Tunisia’s election authority has proposed a parliamentary vote on Oct. 26 and the first round of presidential polls a month later, marking the final step towards full democracy in the cradle of the 2011 Arab Spring uprisings. Tunisia’s often turbulent political transition began after the popular revolt that ousted autocrat Zine El-Abidine Ben Ali and inspired revolutions across the region. The North African state has been run of late by aukbig caretaker government that saw through the adoption of a new constitution lauded as a model of democratic evolution in an unstable region.
Tunisia’s national assembly appointed an electoral council on Wednesday to oversee elections this year, a key step in the country’s transition to democracy three years after its “Arab Spring” uprising. Selecting the nine-member electoral council was a key part of an agreement to overcome months of political crisis between the ruling Islamist party, Ennahda, and its secular opposition over how to shape the country’s young democracy. “Congratulations to the Tunisian people for the election of these nine members. It was a tough task, but we have overcome differences,” Meherzia Laabidi, deputy president of the assembly, said at the end of voting. Under the deal brokered late last year to end deadlock, Tunisia’s government plans to resign shortly and hand over power to a non-political caretaker cabinet that will govern until new elections later this year.
Tunisia was the first Arab country to have a pro-democracy uprising in the winter of 2010-2011, and now it is the first to have held an election. Tunisians took to the polls on October 23 to choose a constituent assembly that will be tasked with drafting the country’s first democratic constitution and appointing a new transitional government. The elections were judged free and fair by a record number of domestic and foreign observers, testimony to the seriousness with which the interim government approached the poll. In the eyes of many observers, Tunisia is lighting the way forward where others – notably Egypt -are faltering.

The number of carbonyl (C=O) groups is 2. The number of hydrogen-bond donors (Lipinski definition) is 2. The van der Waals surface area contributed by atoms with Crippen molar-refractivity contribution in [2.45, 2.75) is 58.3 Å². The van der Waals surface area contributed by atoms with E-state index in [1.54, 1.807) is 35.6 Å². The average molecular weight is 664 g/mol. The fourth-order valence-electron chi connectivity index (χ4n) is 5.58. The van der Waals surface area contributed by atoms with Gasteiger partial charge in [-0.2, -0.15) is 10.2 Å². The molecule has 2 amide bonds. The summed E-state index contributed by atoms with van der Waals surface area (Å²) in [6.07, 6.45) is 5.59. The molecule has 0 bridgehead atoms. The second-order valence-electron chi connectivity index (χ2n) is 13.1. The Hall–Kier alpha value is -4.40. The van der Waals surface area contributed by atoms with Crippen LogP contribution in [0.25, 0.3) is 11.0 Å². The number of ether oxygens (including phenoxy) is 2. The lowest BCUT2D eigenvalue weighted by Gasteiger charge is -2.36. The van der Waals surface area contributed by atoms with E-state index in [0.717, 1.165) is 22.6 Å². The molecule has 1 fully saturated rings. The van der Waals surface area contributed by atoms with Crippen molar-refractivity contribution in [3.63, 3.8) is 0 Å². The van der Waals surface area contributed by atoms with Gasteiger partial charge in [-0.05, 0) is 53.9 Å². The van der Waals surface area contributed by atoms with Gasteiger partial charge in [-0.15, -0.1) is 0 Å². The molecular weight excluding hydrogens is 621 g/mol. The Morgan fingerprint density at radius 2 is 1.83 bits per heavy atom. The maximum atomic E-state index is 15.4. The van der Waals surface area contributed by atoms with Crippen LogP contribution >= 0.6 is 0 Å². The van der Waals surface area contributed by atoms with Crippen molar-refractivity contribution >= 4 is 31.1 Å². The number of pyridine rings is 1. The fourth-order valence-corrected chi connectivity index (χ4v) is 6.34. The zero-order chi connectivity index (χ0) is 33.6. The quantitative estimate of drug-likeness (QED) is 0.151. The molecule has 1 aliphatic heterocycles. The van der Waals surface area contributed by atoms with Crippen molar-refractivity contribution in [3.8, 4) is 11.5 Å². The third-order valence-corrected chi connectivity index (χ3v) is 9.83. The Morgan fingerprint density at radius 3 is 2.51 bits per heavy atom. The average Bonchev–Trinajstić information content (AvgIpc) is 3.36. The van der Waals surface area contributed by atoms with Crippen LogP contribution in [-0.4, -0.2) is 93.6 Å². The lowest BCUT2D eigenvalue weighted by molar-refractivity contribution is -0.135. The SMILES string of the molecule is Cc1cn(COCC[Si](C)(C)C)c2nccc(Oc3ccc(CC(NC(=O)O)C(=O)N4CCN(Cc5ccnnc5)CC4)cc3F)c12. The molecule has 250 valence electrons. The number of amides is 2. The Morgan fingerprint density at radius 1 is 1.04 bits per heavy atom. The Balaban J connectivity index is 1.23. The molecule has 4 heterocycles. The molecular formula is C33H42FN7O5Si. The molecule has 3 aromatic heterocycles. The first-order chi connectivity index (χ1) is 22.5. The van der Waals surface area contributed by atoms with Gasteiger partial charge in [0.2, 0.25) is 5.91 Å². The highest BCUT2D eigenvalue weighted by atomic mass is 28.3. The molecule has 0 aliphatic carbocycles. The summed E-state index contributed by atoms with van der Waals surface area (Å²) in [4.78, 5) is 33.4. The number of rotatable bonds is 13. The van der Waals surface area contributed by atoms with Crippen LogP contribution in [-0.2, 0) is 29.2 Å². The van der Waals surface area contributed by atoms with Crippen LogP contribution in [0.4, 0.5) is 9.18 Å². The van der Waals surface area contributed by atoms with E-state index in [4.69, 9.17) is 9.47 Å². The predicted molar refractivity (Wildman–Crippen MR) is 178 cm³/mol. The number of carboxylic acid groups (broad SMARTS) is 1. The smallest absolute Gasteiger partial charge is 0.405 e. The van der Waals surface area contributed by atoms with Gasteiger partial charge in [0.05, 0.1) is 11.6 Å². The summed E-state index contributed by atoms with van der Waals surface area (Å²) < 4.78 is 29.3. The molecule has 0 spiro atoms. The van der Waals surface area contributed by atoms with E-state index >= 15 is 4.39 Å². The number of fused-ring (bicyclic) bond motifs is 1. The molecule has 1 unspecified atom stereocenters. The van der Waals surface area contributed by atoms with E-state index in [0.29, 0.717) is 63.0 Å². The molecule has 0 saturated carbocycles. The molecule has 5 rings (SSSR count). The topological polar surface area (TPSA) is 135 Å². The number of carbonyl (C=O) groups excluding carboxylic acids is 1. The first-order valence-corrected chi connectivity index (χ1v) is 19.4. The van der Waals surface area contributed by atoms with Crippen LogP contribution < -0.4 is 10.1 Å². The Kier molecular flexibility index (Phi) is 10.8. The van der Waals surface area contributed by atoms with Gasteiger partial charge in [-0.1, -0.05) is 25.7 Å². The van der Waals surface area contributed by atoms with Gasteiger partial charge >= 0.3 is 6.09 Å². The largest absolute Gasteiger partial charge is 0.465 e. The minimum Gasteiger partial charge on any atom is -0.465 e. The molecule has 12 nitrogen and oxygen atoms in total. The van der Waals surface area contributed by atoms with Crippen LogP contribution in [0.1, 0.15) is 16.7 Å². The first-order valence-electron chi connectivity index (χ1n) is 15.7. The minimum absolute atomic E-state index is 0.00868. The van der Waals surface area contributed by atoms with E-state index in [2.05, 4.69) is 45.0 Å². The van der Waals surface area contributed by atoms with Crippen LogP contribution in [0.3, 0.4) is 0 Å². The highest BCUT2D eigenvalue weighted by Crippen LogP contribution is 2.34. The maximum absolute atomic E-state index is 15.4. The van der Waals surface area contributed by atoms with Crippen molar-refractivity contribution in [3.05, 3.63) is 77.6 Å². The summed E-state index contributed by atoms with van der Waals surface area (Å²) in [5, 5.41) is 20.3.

In the days immediately after the January 14 departure of Zine El Abidine Ben Ali, Tunisia’s dictator of 23 years, the country’s future did not look so promising. Ben Ali’s former ministers attempted to provide continuity without popular legitimacy, the economy was a shambles, and protests and insecurity continued. It took three months for a government more representative of the revolution to be appointed, the former ruling party disbanded and the former regime elements sniping at passersby rounded up. The government, trade unions and major employers negotiated salary increases (generally of 10-15 percent), thus beginning to address the socio-economic grievances that were part of the uprising, notably in Tunisia’s poorer interior provinces, where mass protests against poverty and unemployment had taken place intermittently since at least 2008. With these tasks done, the path was cleared for the constituent assembly election, whose rules were hammered out between technocrats who had served under Ben Ali but were untainted by the worst of his abuses, and political forces that had to transform themselves quickly from underground and vanguard parties into mass-based organizations.
As Tunisians prepare to vote on Sunday in the first election of the Arab Spring, the parties and their supporters have ramped up a bitter debate over allegations about the influence of “dirty money” behind the scenes of the race. Liberals, facing an expected defeat by the moderate Islamist party Ennahda, charge that it has leapt ahead with financial support from Persian Gulf allies. Some Islamists and residents of the impoverished interior, meanwhile, fault the liberals, saying they relied on money from the former dictator’s business elite. And all sides gawk at the singular spectacle of an expatriate businessman who made a fortune in Libyan oil and returned home after the revolution to spend much of it building a major political party.
In the first national election since the ouster of the strongman Zine el-Abidine Ben Ali in January, voters will choose an assembly that will govern the country while writing a new constitution. The vote is a bellwether for the Arab world, and the debate over the role of political spending is a case study of the forces at play here and around the region.